Up-speak is a common speech pattern, Griffith has been told, particularly in young female advisors.

“I didn’t even realize it – it was just a habit,” she says.

Today, Griffith reports to making improvements.

“I hear myself doing it now, so I don’t move through a 20-minute presentation doing up-speak the whole time,” she says.

For her part, consultant Torgove – who started out working with ballerinas and opera singers – emphasizes to her FA students that improving their non-verbal abilities “isn’t something you can learn just in your head.”

To become truly proficient at such a task she believes advisors need to practice making presentations to each other and keep reaching out to colleagues for helpful suggestions.

“Your body learns by repetition – you’ve got to teach it how to send out the right signals at the right time,” Torgove says.

Once your body and mind are in sync, she adds, nonverbal role-playing exercises must continue within an office.

“One of our biggest concerns is that we tend to see even the best communicators let their skills decay,” Torgove says. “We tell them to look at mastering nonverbal communications much like becoming an athlete – you’ve got to keep growing and sharpening your skills.”

Article Source: Financial Advisor IQ

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Clients Are Minding Your P’s and Q’s

When an experienced team of advisors lost a high-level prospect after a botched sales pitch, Roy Ballentine jumped into action. The founder of Waltham, Mass.-based indie RIA Ballentine Partners says he almost immediately realized “there was a real problem.”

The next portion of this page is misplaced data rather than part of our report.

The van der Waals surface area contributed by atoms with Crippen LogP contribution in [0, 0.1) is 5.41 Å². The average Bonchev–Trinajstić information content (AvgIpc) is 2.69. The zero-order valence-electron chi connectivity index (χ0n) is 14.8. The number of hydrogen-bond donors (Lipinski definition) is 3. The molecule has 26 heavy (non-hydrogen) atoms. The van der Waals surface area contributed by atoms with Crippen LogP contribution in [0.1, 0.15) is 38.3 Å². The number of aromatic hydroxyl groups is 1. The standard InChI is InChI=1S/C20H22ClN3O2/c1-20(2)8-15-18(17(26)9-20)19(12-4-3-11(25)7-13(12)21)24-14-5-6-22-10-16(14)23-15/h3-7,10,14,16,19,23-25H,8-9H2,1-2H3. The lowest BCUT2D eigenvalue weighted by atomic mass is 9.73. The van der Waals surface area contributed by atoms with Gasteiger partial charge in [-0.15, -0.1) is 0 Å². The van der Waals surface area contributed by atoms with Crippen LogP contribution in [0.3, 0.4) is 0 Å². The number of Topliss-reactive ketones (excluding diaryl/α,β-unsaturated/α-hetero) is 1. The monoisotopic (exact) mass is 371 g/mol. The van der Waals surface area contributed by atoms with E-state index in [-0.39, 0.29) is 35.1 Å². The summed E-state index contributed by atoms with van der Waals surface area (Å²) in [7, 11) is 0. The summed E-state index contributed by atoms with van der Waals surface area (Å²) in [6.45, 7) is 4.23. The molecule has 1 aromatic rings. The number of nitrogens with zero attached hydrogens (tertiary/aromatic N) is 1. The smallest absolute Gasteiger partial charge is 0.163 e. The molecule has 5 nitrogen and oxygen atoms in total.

But he wasn’t talking about a lack of talent or expertise in the types of sophisticated planning strategies that affluent families needed help with from his firm, which manages $6.1 billion. Rather, Ballentine says, on closer inspection he became concerned about a lack of recognition of how important non-verbal communications can be in winning and keeping new clients.

So he decided to bring in outside consultants to help train all of his employees – support staffers and FAs – to sharpen their skills on everything from posture and voice inflection to facial expressions and speech patterns.

“It became apparent that we could all use help in sharpening our communications skills – it wasn’t an isolated issue with just a few people,” says Ballentine, who related the story at the recent Insider’s Forum held by industry consultant Bob Veres in San Diego, Calif.

Such stories of sales pitches gone wrong or client get-togethers running amok aren’t uncommon, observes Lynn Torgove, whose Boston-based Gabriel Communications was hired by Ballentine Partners.

“Advisors tend to be good with numbers,” she says, “but they often forget that their clients are taking in more than just words.”

Studies indicate that speech should only be expected to account for about 7-10% of a client’s overall impression of what an advisor is really trying to convey, adds Torgove, whose consulting firm has been working with FAs and other financial pros for more than 15 years.

As a result, an overwhelming influence on how well FAs can get their messages across is likely to come down to what sort of nonverbal cues they’re sending.

“The more coordinated and well-thought out you are in adjusting how you sit and you make hand gestures can go a long way in making sure people are getting physical signals which are consistent with your words,” Torgove says.

Research also shows that initial impressions are typically formed by clients within 30 seconds, observes advisor Karen Leech of Wetherby Asset Management in San Francisco. The indie RIA, which manages about $4 billion, is also bringing in consultants to help refine advisors’ nonverbal toolkits.

One lesson that’s really resonating with Leech is the need to keep showing clients a positive attitude.